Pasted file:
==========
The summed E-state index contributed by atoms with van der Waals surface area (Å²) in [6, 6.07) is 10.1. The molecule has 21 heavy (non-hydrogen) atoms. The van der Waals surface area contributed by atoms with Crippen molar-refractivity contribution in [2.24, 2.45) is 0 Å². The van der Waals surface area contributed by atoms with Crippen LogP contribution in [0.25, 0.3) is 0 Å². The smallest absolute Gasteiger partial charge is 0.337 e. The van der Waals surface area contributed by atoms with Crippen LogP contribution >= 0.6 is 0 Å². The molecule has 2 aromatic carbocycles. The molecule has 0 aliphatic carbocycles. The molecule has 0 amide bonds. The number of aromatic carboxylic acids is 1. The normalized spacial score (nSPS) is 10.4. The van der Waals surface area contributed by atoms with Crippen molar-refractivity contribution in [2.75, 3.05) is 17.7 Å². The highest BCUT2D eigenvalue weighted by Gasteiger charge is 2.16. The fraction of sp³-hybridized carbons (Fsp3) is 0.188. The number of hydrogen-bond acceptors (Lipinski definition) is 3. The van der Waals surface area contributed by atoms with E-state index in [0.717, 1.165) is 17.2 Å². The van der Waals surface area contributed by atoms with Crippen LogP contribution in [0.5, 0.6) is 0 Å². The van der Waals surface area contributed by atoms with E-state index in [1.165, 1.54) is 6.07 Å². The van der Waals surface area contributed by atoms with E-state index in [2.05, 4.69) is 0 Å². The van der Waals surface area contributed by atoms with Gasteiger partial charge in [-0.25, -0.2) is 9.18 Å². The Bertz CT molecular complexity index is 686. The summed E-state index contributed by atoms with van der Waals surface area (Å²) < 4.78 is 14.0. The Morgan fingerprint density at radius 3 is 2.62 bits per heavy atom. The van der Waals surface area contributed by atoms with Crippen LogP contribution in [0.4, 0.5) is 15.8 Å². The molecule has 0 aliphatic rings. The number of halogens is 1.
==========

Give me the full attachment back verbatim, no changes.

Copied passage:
The summed E-state index contributed by atoms with van der Waals surface area (Å²) in [6, 6.07) is 10.1. The molecule has 21 heavy (non-hydrogen) atoms. The van der Waals surface area contributed by atoms with Crippen molar-refractivity contribution in [2.24, 2.45) is 0 Å². The van der Waals surface area contributed by atoms with Crippen LogP contribution in [0.25, 0.3) is 0 Å². The smallest absolute Gasteiger partial charge is 0.337 e. The van der Waals surface area contributed by atoms with Crippen LogP contribution >= 0.6 is 0 Å². The molecule has 2 aromatic carbocycles. The molecule has 0 aliphatic carbocycles. The molecule has 0 amide bonds. The number of aromatic carboxylic acids is 1. The normalized spacial score (nSPS) is 10.4. The van der Waals surface area contributed by atoms with Crippen molar-refractivity contribution in [2.75, 3.05) is 17.7 Å². The highest BCUT2D eigenvalue weighted by Gasteiger charge is 2.16. The fraction of sp³-hybridized carbons (Fsp3) is 0.188. The number of hydrogen-bond acceptors (Lipinski definition) is 3. The van der Waals surface area contributed by atoms with E-state index in [0.717, 1.165) is 17.2 Å². The van der Waals surface area contributed by atoms with Crippen LogP contribution in [0.5, 0.6) is 0 Å². The van der Waals surface area contributed by atoms with E-state index in [1.165, 1.54) is 6.07 Å². The van der Waals surface area contributed by atoms with E-state index in [2.05, 4.69) is 0 Å². The van der Waals surface area contributed by atoms with Gasteiger partial charge in [-0.25, -0.2) is 9.18 Å². The Bertz CT molecular complexity index is 686. The summed E-state index contributed by atoms with van der Waals surface area (Å²) < 4.78 is 14.0. The Morgan fingerprint density at radius 3 is 2.62 bits per heavy atom. The van der Waals surface area contributed by atoms with Crippen LogP contribution in [0.4, 0.5) is 15.8 Å². The molecule has 0 aliphatic rings. The number of halogens is 1.